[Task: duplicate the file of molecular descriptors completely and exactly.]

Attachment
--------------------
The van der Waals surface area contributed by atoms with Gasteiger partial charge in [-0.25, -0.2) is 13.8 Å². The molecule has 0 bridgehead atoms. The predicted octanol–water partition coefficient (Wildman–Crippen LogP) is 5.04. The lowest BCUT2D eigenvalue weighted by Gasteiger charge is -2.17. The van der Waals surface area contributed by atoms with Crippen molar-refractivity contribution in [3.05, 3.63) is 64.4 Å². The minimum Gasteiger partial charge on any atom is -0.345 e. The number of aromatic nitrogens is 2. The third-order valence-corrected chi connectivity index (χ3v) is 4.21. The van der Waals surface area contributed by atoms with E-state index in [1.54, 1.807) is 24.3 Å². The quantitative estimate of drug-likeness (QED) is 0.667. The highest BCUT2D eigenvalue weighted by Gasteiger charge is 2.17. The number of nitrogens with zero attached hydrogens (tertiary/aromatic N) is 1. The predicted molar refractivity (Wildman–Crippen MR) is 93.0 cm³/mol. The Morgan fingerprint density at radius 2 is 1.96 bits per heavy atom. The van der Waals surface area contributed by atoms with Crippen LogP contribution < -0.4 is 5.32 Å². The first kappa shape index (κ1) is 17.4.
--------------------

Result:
The van der Waals surface area contributed by atoms with Gasteiger partial charge in [-0.25, -0.2) is 13.8 Å². The molecule has 0 bridgehead atoms. The predicted octanol–water partition coefficient (Wildman–Crippen LogP) is 5.04. The lowest BCUT2D eigenvalue weighted by Gasteiger charge is -2.17. The van der Waals surface area contributed by atoms with Crippen molar-refractivity contribution in [3.05, 3.63) is 64.4 Å². The minimum Gasteiger partial charge on any atom is -0.345 e. The number of aromatic nitrogens is 2. The third-order valence-corrected chi connectivity index (χ3v) is 4.21. The van der Waals surface area contributed by atoms with E-state index in [1.54, 1.807) is 24.3 Å². The quantitative estimate of drug-likeness (QED) is 0.667. The highest BCUT2D eigenvalue weighted by Gasteiger charge is 2.17. The number of nitrogens with zero attached hydrogens (tertiary/aromatic N) is 1. The predicted molar refractivity (Wildman–Crippen MR) is 93.0 cm³/mol. The Morgan fingerprint density at radius 2 is 1.96 bits per heavy atom. The van der Waals surface area contributed by atoms with Crippen LogP contribution < -0.4 is 5.32 Å². The first kappa shape index (κ1) is 17.4.